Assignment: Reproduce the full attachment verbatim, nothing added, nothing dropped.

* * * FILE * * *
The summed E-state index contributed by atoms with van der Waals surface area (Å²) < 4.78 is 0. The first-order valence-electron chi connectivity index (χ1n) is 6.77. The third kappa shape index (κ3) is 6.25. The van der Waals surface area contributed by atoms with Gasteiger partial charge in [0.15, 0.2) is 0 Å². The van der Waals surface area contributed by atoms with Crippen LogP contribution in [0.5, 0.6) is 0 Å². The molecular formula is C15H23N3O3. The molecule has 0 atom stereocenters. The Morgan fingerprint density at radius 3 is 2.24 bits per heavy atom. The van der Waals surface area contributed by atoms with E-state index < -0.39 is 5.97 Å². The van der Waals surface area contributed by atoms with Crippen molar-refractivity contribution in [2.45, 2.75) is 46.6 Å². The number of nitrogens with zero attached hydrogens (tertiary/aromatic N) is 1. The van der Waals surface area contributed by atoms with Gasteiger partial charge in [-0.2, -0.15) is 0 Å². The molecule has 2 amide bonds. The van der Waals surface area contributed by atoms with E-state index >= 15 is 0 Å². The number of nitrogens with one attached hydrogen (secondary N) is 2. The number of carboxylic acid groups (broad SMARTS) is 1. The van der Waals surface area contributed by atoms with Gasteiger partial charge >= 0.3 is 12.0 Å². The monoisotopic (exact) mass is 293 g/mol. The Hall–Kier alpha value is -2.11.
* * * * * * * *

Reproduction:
The summed E-state index contributed by atoms with van der Waals surface area (Å²) < 4.78 is 0. The first-order valence-electron chi connectivity index (χ1n) is 6.77. The third kappa shape index (κ3) is 6.25. The van der Waals surface area contributed by atoms with Gasteiger partial charge in [0.15, 0.2) is 0 Å². The van der Waals surface area contributed by atoms with Crippen LogP contribution in [0.5, 0.6) is 0 Å². The molecular formula is C15H23N3O3. The molecule has 0 atom stereocenters. The Morgan fingerprint density at radius 3 is 2.24 bits per heavy atom. The van der Waals surface area contributed by atoms with E-state index < -0.39 is 5.97 Å². The van der Waals surface area contributed by atoms with Crippen molar-refractivity contribution in [2.45, 2.75) is 46.6 Å². The number of nitrogens with zero attached hydrogens (tertiary/aromatic N) is 1. The van der Waals surface area contributed by atoms with Gasteiger partial charge in [-0.2, -0.15) is 0 Å². The molecule has 2 amide bonds. The van der Waals surface area contributed by atoms with E-state index >= 15 is 0 Å². The number of nitrogens with one attached hydrogen (secondary N) is 2. The number of carboxylic acid groups (broad SMARTS) is 1. The van der Waals surface area contributed by atoms with Gasteiger partial charge >= 0.3 is 12.0 Å². The monoisotopic (exact) mass is 293 g/mol. The Hall–Kier alpha value is -2.11.